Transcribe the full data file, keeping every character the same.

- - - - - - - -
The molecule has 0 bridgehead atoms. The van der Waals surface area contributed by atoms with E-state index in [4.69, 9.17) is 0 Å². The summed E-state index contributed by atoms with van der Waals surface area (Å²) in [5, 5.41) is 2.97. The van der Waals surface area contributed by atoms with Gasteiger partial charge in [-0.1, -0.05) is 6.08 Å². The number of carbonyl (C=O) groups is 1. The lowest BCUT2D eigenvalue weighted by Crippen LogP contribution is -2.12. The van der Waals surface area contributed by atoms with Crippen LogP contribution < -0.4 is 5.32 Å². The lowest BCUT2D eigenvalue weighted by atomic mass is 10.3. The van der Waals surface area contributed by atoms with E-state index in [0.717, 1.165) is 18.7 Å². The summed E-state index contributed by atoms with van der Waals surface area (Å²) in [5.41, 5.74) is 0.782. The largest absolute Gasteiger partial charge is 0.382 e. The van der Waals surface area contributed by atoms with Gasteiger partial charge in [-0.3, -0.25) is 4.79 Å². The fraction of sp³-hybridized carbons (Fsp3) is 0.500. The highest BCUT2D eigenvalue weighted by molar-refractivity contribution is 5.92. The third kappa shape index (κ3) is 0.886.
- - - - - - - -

The molecule has 0 bridgehead atoms. The van der Waals surface area contributed by atoms with E-state index in [4.69, 9.17) is 0 Å². The summed E-state index contributed by atoms with van der Waals surface area (Å²) in [5, 5.41) is 2.97. The van der Waals surface area contributed by atoms with Gasteiger partial charge in [-0.1, -0.05) is 6.08 Å². The number of carbonyl (C=O) groups is 1. The lowest BCUT2D eigenvalue weighted by Crippen LogP contribution is -2.12. The van der Waals surface area contributed by atoms with Crippen LogP contribution < -0.4 is 5.32 Å². The lowest BCUT2D eigenvalue weighted by atomic mass is 10.3. The van der Waals surface area contributed by atoms with E-state index in [0.717, 1.165) is 18.7 Å². The summed E-state index contributed by atoms with van der Waals surface area (Å²) in [5.41, 5.74) is 0.782. The largest absolute Gasteiger partial charge is 0.382 e. The van der Waals surface area contributed by atoms with Gasteiger partial charge in [-0.3, -0.25) is 4.79 Å². The fraction of sp³-hybridized carbons (Fsp3) is 0.500. The highest BCUT2D eigenvalue weighted by molar-refractivity contribution is 5.92. The third kappa shape index (κ3) is 0.886.